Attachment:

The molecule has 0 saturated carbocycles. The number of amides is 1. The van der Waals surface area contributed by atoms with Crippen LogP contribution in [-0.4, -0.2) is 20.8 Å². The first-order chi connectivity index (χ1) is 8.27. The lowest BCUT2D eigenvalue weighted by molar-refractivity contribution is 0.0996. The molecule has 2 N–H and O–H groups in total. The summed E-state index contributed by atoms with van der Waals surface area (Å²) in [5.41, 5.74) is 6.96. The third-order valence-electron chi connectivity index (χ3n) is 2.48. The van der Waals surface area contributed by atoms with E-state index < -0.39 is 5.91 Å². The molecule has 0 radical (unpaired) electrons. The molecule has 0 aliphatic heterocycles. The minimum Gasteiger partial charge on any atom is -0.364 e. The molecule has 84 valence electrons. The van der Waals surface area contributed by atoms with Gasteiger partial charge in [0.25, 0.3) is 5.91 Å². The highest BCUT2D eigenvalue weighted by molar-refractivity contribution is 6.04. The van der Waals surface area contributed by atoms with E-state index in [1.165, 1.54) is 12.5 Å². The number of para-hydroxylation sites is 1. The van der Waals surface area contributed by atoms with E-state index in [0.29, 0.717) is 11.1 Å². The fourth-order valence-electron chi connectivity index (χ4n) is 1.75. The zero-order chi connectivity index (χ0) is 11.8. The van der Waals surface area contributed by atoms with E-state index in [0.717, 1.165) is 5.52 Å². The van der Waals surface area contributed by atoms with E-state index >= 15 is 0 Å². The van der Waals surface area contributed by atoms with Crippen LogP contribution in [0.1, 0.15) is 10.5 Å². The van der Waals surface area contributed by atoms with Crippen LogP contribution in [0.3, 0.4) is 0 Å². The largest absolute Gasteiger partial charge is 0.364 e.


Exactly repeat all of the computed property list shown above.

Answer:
The molecule has 0 saturated carbocycles. The number of amides is 1. The van der Waals surface area contributed by atoms with Crippen LogP contribution in [-0.4, -0.2) is 20.8 Å². The first-order chi connectivity index (χ1) is 8.27. The lowest BCUT2D eigenvalue weighted by molar-refractivity contribution is 0.0996. The molecule has 2 N–H and O–H groups in total. The summed E-state index contributed by atoms with van der Waals surface area (Å²) in [5.41, 5.74) is 6.96. The third-order valence-electron chi connectivity index (χ3n) is 2.48. The van der Waals surface area contributed by atoms with E-state index < -0.39 is 5.91 Å². The molecule has 0 radical (unpaired) electrons. The molecule has 0 aliphatic heterocycles. The minimum Gasteiger partial charge on any atom is -0.364 e. The molecule has 84 valence electrons. The van der Waals surface area contributed by atoms with Gasteiger partial charge in [0.25, 0.3) is 5.91 Å². The highest BCUT2D eigenvalue weighted by molar-refractivity contribution is 6.04. The van der Waals surface area contributed by atoms with E-state index in [1.165, 1.54) is 12.5 Å². The number of para-hydroxylation sites is 1. The van der Waals surface area contributed by atoms with E-state index in [0.29, 0.717) is 11.1 Å². The fourth-order valence-electron chi connectivity index (χ4n) is 1.75. The zero-order chi connectivity index (χ0) is 11.8. The van der Waals surface area contributed by atoms with E-state index in [0.717, 1.165) is 5.52 Å². The van der Waals surface area contributed by atoms with E-state index >= 15 is 0 Å². The van der Waals surface area contributed by atoms with Crippen LogP contribution in [0.1, 0.15) is 10.5 Å². The van der Waals surface area contributed by atoms with Crippen LogP contribution in [0.3, 0.4) is 0 Å². The largest absolute Gasteiger partial charge is 0.364 e.